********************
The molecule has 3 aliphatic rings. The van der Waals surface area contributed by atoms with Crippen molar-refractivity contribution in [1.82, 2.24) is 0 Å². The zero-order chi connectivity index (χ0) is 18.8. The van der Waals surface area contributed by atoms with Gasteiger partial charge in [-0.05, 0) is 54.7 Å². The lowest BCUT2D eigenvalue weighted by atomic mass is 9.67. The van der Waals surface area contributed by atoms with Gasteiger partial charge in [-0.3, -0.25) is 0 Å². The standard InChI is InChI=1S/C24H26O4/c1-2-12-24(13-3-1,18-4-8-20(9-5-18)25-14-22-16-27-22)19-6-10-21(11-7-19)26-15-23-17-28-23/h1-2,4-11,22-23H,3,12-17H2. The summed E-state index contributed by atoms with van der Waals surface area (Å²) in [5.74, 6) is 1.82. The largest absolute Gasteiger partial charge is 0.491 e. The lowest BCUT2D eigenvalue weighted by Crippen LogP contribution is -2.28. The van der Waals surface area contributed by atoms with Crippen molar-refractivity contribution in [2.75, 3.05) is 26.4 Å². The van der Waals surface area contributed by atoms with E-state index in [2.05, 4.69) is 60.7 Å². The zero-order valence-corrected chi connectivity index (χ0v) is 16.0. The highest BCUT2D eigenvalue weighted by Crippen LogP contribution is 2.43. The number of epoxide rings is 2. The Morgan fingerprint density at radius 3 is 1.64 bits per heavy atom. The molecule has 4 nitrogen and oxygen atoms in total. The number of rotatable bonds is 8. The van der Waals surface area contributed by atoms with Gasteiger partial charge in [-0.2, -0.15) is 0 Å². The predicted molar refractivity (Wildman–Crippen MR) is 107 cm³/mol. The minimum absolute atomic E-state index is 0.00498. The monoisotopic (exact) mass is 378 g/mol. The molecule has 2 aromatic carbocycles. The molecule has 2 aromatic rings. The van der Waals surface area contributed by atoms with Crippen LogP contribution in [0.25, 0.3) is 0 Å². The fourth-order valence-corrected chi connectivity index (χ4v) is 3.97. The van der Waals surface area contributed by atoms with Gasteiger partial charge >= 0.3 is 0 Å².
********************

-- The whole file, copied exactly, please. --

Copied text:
The molecule has 3 aliphatic rings. The van der Waals surface area contributed by atoms with Crippen molar-refractivity contribution in [1.82, 2.24) is 0 Å². The zero-order chi connectivity index (χ0) is 18.8. The van der Waals surface area contributed by atoms with Gasteiger partial charge in [-0.05, 0) is 54.7 Å². The lowest BCUT2D eigenvalue weighted by atomic mass is 9.67. The van der Waals surface area contributed by atoms with Gasteiger partial charge in [-0.3, -0.25) is 0 Å². The standard InChI is InChI=1S/C24H26O4/c1-2-12-24(13-3-1,18-4-8-20(9-5-18)25-14-22-16-27-22)19-6-10-21(11-7-19)26-15-23-17-28-23/h1-2,4-11,22-23H,3,12-17H2. The summed E-state index contributed by atoms with van der Waals surface area (Å²) in [5.74, 6) is 1.82. The largest absolute Gasteiger partial charge is 0.491 e. The lowest BCUT2D eigenvalue weighted by Crippen LogP contribution is -2.28. The van der Waals surface area contributed by atoms with Crippen molar-refractivity contribution in [2.75, 3.05) is 26.4 Å². The van der Waals surface area contributed by atoms with E-state index in [2.05, 4.69) is 60.7 Å². The zero-order valence-corrected chi connectivity index (χ0v) is 16.0. The highest BCUT2D eigenvalue weighted by Crippen LogP contribution is 2.43. The number of epoxide rings is 2. The Morgan fingerprint density at radius 3 is 1.64 bits per heavy atom. The molecule has 4 nitrogen and oxygen atoms in total. The number of rotatable bonds is 8. The van der Waals surface area contributed by atoms with Gasteiger partial charge in [-0.2, -0.15) is 0 Å². The predicted molar refractivity (Wildman–Crippen MR) is 107 cm³/mol. The minimum absolute atomic E-state index is 0.00498. The monoisotopic (exact) mass is 378 g/mol. The molecule has 2 aromatic carbocycles. The molecule has 2 aromatic rings. The van der Waals surface area contributed by atoms with Crippen LogP contribution in [0.25, 0.3) is 0 Å². The fourth-order valence-corrected chi connectivity index (χ4v) is 3.97. The van der Waals surface area contributed by atoms with Gasteiger partial charge >= 0.3 is 0 Å².